« on: January 20, 2006, 03:04:52 AM »
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Messages - Burhop
« on: January 19, 2006, 10:25:24 PM »
The opening paragraph makes you seem like you're probably quite interesting--the tone is a bit manic, and the amount of information thrown at the reader is like drinking out of a firehose. This is not necessarily a bad thing, if this is your intention--just be super honest with yourself about what your goals are re: tone and impression.
It's not uber-personal yet, but some of the subject matter does seem as if it could veer into "overshare" mode. Remember: There are truths, and then there are truths that will get you into law school. It's not enough to pen a super-truthful memoir--your energy should be focused on building some sort of profile that makes you a clearly desirable candidate. So, any colorful anecdote that makes you seem curious and quirky but *does not* make you seem law-ready should be summarily chucked out the window. ;-) I've not seen the development of the essay, so I won't presume to know whether anything you write will fall into the latter categories.
I find there's a good question to ask oneself at the end of each paragraph: "how does the information here help sell me to adcomms?" It you cannot immediately think of a reason, reassess. It's just a good framing mechanism for the PS process.
best of luck,
« on: January 17, 2006, 03:31:45 AM »
I believe in show over tell as well. ;-) No need to thread 'me, me, me' stuff in there--that's when things get all abstract on the reader (i.e. "I think this, I feel this, I believe this" statements are best kept to a minimum). Glad to hear you're taking strides to slim 'er down! Keep at it, and the revision process should reward you with a more succinct (but still colorful and memorable) piece. Feel free to PM further revisions my way.
Justified looks much better. I justified all of my essays. They look much more polished when justified.
That polished look is the same polished look magazines/newspapers have--you'll often see right justification in mass media (but not always!) It isn't objectively easier to read, though--it can stretch words and spaces out, thus ruining the look of individual lines and paragraphs. The page may look prettier as a whole, but don''t mistake that for ease of use.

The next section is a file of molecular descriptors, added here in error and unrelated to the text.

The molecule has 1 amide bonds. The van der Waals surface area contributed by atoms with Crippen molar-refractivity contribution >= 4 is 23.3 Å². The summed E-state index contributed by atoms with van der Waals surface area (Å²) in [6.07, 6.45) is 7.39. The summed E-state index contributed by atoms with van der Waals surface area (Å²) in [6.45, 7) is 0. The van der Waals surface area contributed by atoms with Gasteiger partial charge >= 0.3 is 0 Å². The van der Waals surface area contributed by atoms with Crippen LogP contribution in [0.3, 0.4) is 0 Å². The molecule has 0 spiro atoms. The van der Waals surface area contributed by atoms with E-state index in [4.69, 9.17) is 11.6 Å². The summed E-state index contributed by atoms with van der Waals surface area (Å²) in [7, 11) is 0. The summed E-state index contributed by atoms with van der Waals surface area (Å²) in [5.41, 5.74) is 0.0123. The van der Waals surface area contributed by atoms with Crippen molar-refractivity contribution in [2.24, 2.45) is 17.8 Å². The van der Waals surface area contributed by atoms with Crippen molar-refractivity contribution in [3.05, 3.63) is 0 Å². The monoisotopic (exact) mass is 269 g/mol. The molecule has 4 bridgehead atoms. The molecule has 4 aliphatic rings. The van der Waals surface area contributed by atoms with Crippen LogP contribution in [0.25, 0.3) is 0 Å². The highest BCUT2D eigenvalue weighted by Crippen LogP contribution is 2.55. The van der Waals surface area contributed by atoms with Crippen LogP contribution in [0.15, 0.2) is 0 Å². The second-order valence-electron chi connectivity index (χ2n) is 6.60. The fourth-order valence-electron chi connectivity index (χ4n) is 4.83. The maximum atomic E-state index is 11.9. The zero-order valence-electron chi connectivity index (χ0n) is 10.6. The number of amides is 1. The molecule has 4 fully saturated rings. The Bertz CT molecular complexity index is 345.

walking through Spain
I know--we'll see! I could be one big blister when I return. My buddy I'm traveling with is super on it--she's already gotten Pilgrim status for us, so we get all the amenities--the best spots on the floor in the primo monasteries, you know, that stuff. ;-)
~Dani, official pilgrim
Writing Center conferences are events that gather directors, coordinators and tutors from around a specified geographical area for purposes of cross-pollination. Anyone who plans to be involved can create a proposal, and if granted, you get to teach your topic to those that sign up for your conference. I dunno how often 'personal statements' are a topic--our center's specialties are online tutoring sessions and the SNO method. There are usually loads of pedagogicals...lots of strategy stuff, like modified socratic, working with non-native speakers, reasonable expectations, building relationships, teacher/tutor relationships...stuff like that.
I'll unfortunately be walking through Spain (well, not unfortunately) when the PNW conference takes place, so I'm teaching all the folks in my writing center what I've learned, so those that venture to Corvallis in April can cross-pollinate in my stead.
« on: January 12, 2006, 04:49:30 PM »
The cutable stuff in an essay is almost always in the intro and conclusion. The conclusion esp--we tend to go on and on, when it could be 2-3 sentences and be just as effective. Short-and-sweet is my mantra!
heh...you'd think I was from somewhere other than smack-dab in the middle of the US. ;-)
I'm tentatively formulating a presentation for our PNW regional Writing Center conference based on some of the work in this here thread--immortalized, you all are!
(Yoda ain't regional, he's universal)